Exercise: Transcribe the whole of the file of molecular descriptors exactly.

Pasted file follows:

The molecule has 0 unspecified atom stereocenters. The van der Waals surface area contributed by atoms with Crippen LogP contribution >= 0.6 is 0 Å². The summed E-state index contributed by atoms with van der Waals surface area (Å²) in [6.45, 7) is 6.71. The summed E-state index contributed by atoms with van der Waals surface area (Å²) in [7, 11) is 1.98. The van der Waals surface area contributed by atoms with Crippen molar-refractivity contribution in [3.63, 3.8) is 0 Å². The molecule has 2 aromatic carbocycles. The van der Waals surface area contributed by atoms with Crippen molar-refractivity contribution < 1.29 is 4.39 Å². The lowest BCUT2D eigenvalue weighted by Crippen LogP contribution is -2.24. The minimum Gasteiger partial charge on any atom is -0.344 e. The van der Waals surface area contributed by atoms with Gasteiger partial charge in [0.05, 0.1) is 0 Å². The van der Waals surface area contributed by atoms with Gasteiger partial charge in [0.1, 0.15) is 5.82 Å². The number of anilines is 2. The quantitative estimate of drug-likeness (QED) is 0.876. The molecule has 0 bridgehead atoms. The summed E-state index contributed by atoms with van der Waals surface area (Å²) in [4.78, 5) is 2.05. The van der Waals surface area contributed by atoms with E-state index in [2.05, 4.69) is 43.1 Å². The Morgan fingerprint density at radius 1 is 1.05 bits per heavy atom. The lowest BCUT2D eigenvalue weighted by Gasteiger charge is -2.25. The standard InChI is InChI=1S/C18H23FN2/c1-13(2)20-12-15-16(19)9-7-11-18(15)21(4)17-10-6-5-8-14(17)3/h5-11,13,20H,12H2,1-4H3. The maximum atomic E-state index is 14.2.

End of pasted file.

The molecule has 0 unspecified atom stereocenters. The van der Waals surface area contributed by atoms with Crippen LogP contribution >= 0.6 is 0 Å². The summed E-state index contributed by atoms with van der Waals surface area (Å²) in [6.45, 7) is 6.71. The summed E-state index contributed by atoms with van der Waals surface area (Å²) in [7, 11) is 1.98. The van der Waals surface area contributed by atoms with Crippen molar-refractivity contribution in [3.63, 3.8) is 0 Å². The molecule has 2 aromatic carbocycles. The van der Waals surface area contributed by atoms with Crippen molar-refractivity contribution < 1.29 is 4.39 Å². The lowest BCUT2D eigenvalue weighted by Crippen LogP contribution is -2.24. The minimum Gasteiger partial charge on any atom is -0.344 e. The van der Waals surface area contributed by atoms with Gasteiger partial charge in [0.05, 0.1) is 0 Å². The van der Waals surface area contributed by atoms with Gasteiger partial charge in [0.1, 0.15) is 5.82 Å². The number of anilines is 2. The quantitative estimate of drug-likeness (QED) is 0.876. The molecule has 0 bridgehead atoms. The summed E-state index contributed by atoms with van der Waals surface area (Å²) in [4.78, 5) is 2.05. The van der Waals surface area contributed by atoms with E-state index in [2.05, 4.69) is 43.1 Å². The Morgan fingerprint density at radius 1 is 1.05 bits per heavy atom. The lowest BCUT2D eigenvalue weighted by Gasteiger charge is -2.25. The standard InChI is InChI=1S/C18H23FN2/c1-13(2)20-12-15-16(19)9-7-11-18(15)21(4)17-10-6-5-8-14(17)3/h5-11,13,20H,12H2,1-4H3. The maximum atomic E-state index is 14.2.